A team of researchers, including several from the University of California, Riverside, have found that flowers are a hot spot of transmission of bacteria that end up in the microbiome of wild bees.
The research, which was just published in the journal Microbial Ecology, shows for the first time that multiple flower and wild bee species share several of the same types of bacteria. Bees therefore obtain both food and bacteria from flowers. These bacteria may play important roles in bee health.
The research on the wild bee microbiome, or the community of microorganisms that live in the bee, follows similar work on the human microbiome that has surged in popularity in the past decade. There has been research on the microbiome of honeybees and bumblebees, but very little on wild bees.
While wild bees don’t get the same amount of attention as honey bees or bumblebees, they are a critical piece of the pollination puzzle. Wild bees could become more important because of the decline in numbers of honey bees due to colony collapse disorder, which has resulted in the loss of more than 10 million hives in the past decade.
Currently, honey bees are relied on for almost all commercial pollination needs.
Putting all our pollination needs in one basket
“We are putting all our pollination needs in one basket,” said Quinn McFrederick, an assistant professor of entomology at UC Riverside who is the lead author of the paper. “What if this collapses?
Like honey bees, wild bees pollinate crops, but there is no way to effectively manage them so they can be shipped to a site, like honeybees are, to pollinate a specific crop, such as almond trees in central California.
“People have said that wild bees are like an insurance policy,” McFrederick said. If we can’t meet our pollination needs with honey bees, we need to better understand wild bees.”
For this research, McFrederick and co-authors collected bees and flowers at two sites in Texas and one on the UC Riverside campus. He simulated bee nests by drilling holes into wood and placing these nests in fields with wildflowers. (The wild bees naturally nest in abandoned holes in trees created by beetles.)
The bees established nests in wood and McFrederick collected them and analyzed the microbiomes of their guts and the pollen they were carrying.
Shared bacteria may be beneficial
At the same sites, he also collected flowers that the bees visited and flowers that they didn’t visit. To ensure flowers had not been visited by bees, he placed bags over them before they bloomed and then picked them once they matured and opened.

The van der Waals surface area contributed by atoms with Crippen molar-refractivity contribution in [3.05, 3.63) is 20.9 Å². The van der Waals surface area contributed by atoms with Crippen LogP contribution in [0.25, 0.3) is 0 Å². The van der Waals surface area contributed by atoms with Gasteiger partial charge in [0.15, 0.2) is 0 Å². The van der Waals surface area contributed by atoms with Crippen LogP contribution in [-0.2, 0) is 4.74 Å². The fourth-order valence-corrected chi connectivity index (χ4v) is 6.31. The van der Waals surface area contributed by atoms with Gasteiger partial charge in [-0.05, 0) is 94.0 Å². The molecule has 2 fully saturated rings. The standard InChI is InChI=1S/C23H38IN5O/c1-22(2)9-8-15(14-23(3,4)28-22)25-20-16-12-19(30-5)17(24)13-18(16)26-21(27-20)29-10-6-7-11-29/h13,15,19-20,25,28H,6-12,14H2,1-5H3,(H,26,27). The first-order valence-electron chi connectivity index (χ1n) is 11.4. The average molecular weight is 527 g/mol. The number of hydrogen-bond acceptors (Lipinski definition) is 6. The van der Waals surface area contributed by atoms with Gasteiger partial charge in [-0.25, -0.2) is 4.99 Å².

He found that the bacteria were present on the flowers whether they were bagged or not. The presence of bee-associated bacteria in bagged flowers suggests the bacteria may be transmitted to flowers via plant surfaces, the air or small insects, he said.
The UC Riverside researchers believe the bacteria shared by flowers and wild bees may be beneficial. Their current research is studying that more closely.
One reason McFrederick believes the bacteria is beneficial is because of the presence of Lactobacillusbacteria, which were found on all the flower and bee samples.
Lactobacillus is a group of bacteria that includes many species used by humans to preserve everything from kimchi and pickles to sourdough bread and sauerkraut. McFrederick believes that the bacteria might help preserve the nectar and pollen the wild bee stores in her nest as a food source for her soon-to-be born larvae.
The paper is called “Flowers and wild megachilid bees share microbes.” In addition to McFrederick, the authors are: Amanda Hale, Kaleigh A. Russell and Hoang Q. Vuong, graduate students of UC Riverside; Jason M. Thomas, of California State University, Fresno; John L. Neff, of the Central Texas Melittological Institute; and Ulrich G. Mueller, of the University of Texas at Austin.
The research was supported by the National Science Foundation.